‘Uniport Medical Centre Needs Upgrade’



THE health facility for students of University of Port Harcourt is called O. B. Lulu Briggs Medical Centre. Its premises looks clean, with interlocking stones in the moderate parking space.

Expectedly, the students access the medical facility without the usual mandatory deposit of funds as practised in other health institution across the state.

However, as the saying goes, ‘There is nothing free under the sun’, the services at Lulu Briggs health centre is not free, the payment is included in each student’s tuition fees.

A visit to the health facility showed that the management is doing its best to meet with the health needs of the students, but investigation revealed that the centre is in dire need of upgrade and constant replacement of drugs to keep its services moving.

Some students in an interview with The Guardian expressed joy over the presence of the health centre in the school but noted that issues of quick response to students during emergencies need to be addressed.

Ibiba John, a 200-Level student in Department of Computer Science said, “We appreciate the fact that the health centre is in our school but there is need for the authorities to monitor the nurses and doctors at the health facility over their attitude towards issues of quick response to emergency situations. Negligence to emergencies is what usually leads to death of students in the school, it is sad.”

Narrating his experience with the clinic, a 400-Level student, Anyaogu John who refused to mention his department said, “My room mate who had typhoid went to the clinic two weeks ago and he was told, there was no drugs available. It was so sad, so we had to contribute money and move him out of the campus for treatment in order to save his life.”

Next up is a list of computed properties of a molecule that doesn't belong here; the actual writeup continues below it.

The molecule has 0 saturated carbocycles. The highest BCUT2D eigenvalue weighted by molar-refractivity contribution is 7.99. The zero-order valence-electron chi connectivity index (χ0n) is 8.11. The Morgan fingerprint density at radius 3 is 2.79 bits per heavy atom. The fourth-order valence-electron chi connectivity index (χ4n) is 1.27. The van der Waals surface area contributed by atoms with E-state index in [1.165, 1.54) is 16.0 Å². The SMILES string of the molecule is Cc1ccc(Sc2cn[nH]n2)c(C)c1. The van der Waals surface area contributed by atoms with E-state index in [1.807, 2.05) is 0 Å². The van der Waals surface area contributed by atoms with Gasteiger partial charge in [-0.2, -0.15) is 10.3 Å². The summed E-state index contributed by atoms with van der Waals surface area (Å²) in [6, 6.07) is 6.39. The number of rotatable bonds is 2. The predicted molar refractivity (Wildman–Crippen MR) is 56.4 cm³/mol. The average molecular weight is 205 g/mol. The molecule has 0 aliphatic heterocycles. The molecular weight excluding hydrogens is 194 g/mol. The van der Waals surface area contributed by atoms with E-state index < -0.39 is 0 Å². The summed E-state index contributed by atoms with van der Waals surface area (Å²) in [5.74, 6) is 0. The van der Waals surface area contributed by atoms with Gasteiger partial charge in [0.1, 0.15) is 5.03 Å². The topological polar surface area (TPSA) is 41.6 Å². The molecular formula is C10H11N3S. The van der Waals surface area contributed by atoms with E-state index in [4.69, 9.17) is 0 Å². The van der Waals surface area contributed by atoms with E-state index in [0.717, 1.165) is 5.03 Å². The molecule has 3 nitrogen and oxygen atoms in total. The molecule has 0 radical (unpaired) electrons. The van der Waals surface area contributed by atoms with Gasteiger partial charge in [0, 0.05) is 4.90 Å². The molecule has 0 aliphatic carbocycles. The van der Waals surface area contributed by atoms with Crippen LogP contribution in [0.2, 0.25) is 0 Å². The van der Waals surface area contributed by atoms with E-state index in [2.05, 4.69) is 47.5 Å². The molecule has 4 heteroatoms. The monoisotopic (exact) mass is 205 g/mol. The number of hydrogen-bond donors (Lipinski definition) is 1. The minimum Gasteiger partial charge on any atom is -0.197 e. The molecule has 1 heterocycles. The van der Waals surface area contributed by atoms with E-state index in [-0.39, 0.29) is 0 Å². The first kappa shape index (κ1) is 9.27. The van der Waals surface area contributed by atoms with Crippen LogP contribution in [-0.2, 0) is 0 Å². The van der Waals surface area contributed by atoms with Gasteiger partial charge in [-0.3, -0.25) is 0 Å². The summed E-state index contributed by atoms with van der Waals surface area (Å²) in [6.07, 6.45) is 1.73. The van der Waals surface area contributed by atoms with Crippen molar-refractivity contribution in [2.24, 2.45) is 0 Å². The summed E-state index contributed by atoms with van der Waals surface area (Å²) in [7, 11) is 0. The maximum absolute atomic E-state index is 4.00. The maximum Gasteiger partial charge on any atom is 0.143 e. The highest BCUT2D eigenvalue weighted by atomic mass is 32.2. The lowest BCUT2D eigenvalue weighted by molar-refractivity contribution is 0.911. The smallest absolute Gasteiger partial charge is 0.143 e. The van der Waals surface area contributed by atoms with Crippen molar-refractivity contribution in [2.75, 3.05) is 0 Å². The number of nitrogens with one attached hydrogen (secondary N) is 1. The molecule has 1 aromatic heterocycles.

He called on authorities to give priority attention to medical facilities in higher institution across the country and even in public schools, stressing that the young people are the leaders of tomorrow.

John, however, reasoned that the centre needs total overhauling, adding that uncaring nurses should be sacked, medical facilities improved and drugs replaced regularly.

For Obilor Nnaemeka, his concern is about the move by the school authority not to allow students who have do not pay school fees early to access the facility. He condemned the move saying, “All hands are not equal. Does it mean that students who are sick but whose parents are not able to pay the tuition fees at the beginning of the semester should go and die?

Efforts to speak with staff of the centre was futile as the most senior nurse on duty warned every one not to utter a word after several attempts to convince her that the reporter was at the centre to do a situation report with the aim of ensuring that they enjoy a standard and quality health facility.

The university spokesman, William Wordi, also declined to comment on the issue, arguing that the reporter should have contacted him on the earlier story she did on University of Port Harcourt Teaching Hospital (UPTH).

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